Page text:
By the end of the 6-month trial period, 83.9% of the children studied no longer experienced night terrors.
Improves Your Sleep
5-HTP does not just benefit children who struggle with sleeping habits.
It seems also to benefit adults who could use a better night’s rest.
Any human being who lacks a consistent circadian rhythm most likely has a serotonin deficiency that is caused by a genetic mutation.
Those with sleep issues are normally recommended to take somewhere between 200 mg to 400 mg prior to bedtime, in order to get to sleep more quickly and remain asleep (12).
Some studies have found that, when an individual takes 5-HTP for an extended period of time, GABA receptors flourish, which ends up signaling serotonin.
This helps to regulate sleep cycles, leaving the individual feeling more refreshed upon waking (13).
Additionally, it appears that, when taken in combination with GABA, 5-HTP has the ability to minimize a person’s sleep onset latency (in other words, the amount of time it takes for the person to go from full alertness to the lightest stage of NREM sleep) and enhance the overall quality of sleep (14).
Aids in Weight Loss
As studies have consistently shown over time, cravings, weight, and emotional disorders are inextricably intertwined.
Male bodybuilders, women struggling with weight issues, and athletes, in general, are trying 5-HTP as a way to cut unwanted carb cravings and lose weight while building muscle.
In one double-blind crossover study conducted on 19 obese females in the 1980’s, researchers found that those who took 5-HTP did not experience any changes related to their mood.
However, these women did see some weight loss results and experienced fewer food cravings while the drug was being administered (17).
Helps Treat Type II Diabetes
Type II diabetes and weight issues tend to go hand-in-hand.
Type II diabetes, which is the most common form of diabetes, causes problems with insulin resistance in the body.
In other words, the pancreas still makes insulin, but its cells are not able to utilize it like they need to.
When the pancreas fails to keep up with insulin production, blood sugar accumulates.
Obesity and being overweight (especially with fat in the gut area) have been known to cause insulin resistance.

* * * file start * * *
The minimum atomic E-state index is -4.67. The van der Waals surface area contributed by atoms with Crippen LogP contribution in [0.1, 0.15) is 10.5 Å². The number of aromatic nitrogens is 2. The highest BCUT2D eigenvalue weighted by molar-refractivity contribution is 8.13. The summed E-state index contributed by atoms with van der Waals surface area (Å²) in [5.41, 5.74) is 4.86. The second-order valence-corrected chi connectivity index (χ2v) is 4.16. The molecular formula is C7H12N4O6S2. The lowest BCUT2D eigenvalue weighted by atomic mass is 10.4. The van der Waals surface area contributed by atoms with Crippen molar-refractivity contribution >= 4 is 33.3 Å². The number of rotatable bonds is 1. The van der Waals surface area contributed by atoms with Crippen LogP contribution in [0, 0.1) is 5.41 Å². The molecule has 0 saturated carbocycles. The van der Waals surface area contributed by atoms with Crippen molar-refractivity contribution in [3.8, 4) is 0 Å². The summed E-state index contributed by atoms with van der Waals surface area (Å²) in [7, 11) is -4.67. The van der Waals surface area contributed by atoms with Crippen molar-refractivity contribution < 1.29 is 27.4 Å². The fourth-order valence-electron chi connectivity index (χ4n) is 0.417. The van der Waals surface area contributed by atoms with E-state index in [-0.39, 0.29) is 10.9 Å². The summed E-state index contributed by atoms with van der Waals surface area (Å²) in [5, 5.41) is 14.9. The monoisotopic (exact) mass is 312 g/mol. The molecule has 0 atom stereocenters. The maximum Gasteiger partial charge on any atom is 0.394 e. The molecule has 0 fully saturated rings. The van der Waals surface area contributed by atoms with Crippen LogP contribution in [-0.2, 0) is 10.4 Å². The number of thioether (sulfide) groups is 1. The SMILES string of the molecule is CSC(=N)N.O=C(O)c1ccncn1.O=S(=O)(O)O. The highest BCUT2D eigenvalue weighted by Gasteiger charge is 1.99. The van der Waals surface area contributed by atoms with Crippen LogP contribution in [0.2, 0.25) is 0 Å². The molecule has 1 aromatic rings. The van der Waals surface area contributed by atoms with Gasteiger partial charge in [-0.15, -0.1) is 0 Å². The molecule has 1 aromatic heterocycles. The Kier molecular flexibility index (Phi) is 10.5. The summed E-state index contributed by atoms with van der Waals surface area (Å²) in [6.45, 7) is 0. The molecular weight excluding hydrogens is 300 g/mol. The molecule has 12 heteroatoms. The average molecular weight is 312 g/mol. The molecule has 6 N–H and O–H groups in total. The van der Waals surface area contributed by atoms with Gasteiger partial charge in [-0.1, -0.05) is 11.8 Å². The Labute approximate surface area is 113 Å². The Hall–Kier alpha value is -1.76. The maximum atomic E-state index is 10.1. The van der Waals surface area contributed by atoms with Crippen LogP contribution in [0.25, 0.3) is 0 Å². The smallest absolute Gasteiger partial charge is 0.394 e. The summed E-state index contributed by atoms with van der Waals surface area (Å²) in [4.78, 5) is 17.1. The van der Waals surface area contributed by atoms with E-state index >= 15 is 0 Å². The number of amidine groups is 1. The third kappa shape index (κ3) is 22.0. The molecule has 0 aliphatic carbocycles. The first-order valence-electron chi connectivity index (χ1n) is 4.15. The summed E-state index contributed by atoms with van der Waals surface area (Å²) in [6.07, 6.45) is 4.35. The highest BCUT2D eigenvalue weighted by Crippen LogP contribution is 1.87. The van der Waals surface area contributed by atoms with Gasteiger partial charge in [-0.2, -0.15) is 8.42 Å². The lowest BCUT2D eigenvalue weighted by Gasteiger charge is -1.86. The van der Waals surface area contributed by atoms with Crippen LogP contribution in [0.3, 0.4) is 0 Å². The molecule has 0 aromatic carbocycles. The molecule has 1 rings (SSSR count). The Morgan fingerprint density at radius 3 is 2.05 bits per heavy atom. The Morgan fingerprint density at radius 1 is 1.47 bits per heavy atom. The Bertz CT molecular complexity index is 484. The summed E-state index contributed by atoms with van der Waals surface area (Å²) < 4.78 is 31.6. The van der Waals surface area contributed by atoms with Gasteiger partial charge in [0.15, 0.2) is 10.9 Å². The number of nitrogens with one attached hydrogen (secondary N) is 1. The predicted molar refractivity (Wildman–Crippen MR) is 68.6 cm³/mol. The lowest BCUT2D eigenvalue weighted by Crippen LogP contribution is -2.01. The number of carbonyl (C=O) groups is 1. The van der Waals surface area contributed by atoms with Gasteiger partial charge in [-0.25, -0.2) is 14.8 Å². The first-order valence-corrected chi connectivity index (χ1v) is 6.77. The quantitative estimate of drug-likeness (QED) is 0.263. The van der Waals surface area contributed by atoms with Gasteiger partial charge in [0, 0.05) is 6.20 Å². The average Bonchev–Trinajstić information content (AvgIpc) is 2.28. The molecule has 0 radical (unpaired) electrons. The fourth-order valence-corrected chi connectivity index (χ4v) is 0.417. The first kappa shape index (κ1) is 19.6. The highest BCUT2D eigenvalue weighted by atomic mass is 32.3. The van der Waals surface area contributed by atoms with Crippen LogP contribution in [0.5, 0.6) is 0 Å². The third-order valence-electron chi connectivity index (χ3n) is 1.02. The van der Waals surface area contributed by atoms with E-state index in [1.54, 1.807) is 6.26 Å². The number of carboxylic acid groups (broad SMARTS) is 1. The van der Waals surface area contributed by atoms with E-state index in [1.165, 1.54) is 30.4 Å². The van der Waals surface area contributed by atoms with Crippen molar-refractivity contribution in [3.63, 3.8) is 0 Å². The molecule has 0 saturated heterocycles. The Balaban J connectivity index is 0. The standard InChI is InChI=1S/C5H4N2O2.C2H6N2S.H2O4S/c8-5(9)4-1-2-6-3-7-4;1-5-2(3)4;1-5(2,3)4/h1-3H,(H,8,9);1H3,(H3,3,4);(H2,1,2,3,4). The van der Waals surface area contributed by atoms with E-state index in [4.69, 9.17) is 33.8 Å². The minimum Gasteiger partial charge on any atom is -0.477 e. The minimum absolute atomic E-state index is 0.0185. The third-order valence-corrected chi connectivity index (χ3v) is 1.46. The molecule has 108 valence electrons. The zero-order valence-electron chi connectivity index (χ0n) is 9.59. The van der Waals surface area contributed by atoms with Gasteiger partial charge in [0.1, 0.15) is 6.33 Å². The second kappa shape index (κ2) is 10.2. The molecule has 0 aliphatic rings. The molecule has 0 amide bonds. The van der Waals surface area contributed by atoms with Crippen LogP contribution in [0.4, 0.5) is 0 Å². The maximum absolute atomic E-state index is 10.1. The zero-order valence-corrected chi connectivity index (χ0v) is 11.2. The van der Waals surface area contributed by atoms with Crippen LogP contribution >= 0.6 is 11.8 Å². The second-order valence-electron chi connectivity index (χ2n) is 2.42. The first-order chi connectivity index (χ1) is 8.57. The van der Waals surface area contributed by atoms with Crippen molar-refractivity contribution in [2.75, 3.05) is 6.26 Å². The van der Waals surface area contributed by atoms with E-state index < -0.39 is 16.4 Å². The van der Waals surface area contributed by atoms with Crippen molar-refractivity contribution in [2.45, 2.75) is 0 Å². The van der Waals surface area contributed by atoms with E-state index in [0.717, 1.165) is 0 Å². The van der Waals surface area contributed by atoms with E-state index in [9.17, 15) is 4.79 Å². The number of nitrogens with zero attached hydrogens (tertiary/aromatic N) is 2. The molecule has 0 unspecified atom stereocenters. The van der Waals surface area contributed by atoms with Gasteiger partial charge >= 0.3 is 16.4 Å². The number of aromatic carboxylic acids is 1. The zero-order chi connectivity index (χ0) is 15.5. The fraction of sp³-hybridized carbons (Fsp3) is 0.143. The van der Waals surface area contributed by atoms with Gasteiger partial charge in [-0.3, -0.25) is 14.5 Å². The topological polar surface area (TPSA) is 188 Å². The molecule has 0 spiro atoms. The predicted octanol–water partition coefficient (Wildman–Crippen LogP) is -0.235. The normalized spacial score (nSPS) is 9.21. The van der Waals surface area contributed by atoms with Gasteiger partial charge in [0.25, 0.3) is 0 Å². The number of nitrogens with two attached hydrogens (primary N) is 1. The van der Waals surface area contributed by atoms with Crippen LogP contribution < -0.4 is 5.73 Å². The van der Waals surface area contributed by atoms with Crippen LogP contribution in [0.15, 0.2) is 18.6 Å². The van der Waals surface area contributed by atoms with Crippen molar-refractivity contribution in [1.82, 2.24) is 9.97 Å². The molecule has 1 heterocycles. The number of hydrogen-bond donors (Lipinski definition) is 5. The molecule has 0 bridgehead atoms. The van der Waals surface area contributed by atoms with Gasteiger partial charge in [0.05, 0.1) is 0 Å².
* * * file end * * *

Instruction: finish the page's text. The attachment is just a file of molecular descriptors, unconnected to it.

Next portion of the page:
Other causes can include genetics, broken beta cells, a lapse in cellular communication, and metabolic syndrome.
In 1998, a team of scientists conducted a clinical trial over the course of two weeks utilizing 25 overweight non-insulin-dependent diabetic human subjects undergoing outpatient treatment.
These individuals received either a placebo or a 750 mg per day dosage of 5-HTP each day for two weeks.
There were no dietary restrictions prescribed by the researchers.
In the end, compared to the placebo group, those who received 5-HTP noticed some significant changes.
These participants had a perceptibly-reduced intake of fat, calories, and carbs.
They also experienced weight loss and decreases in blood sugar, HbA1C, and insulin levels (18).
Boost Serotonin Levels
A spinal cord injury can happen either to the spinal cord itself or to the nerves that are attached to the end of the spinal canal.
This can lead to a major loss of physical strength in the upper body, changes in different bodily sensations and changes in the way parts of the body located below the injury site are able to function.
Another primary result can be a drop in serotonin levels, thereby leading to depressed mood.
When a spinal cord injury happens, monoamine fibers that are located in the brain stem are lost.
Monoamine fibers play a crucial role in synthesizing 5-HTP from tryptophan.
In order to understand how supplementation of 5-HTP might impact humans with spinal cord injuries, scientists studied how lab rats with simulated spinal cord injuries responded to supplemental dosages of 5-HTP (19).
The study revealed that 5-HTP supplementation in the rats being studied produced enough stimulation of serotonin.
In the end, serotonin levels returned to normal.
Combats Symptoms of Phenylketonuria
Last, but certainly not least, it is believed that 5-HTP might be able to help those with Phenylketonuria fight some of their neurological symptoms.
Phenylketonuria (which is more commonly referred to as PKU) is a rare genetic disorder that prevents the body from properly breaking down phenylalanine, causing it to build up in excess when high-protein foods are consumed (20).
In many countries, infants are screened for PKU, since it can be detected after birth.
If an infant goes undiagnosed, symptoms of PKU tend to show up within the first few months of life.
The longer symptoms are left untreated, the more serious the condition will become.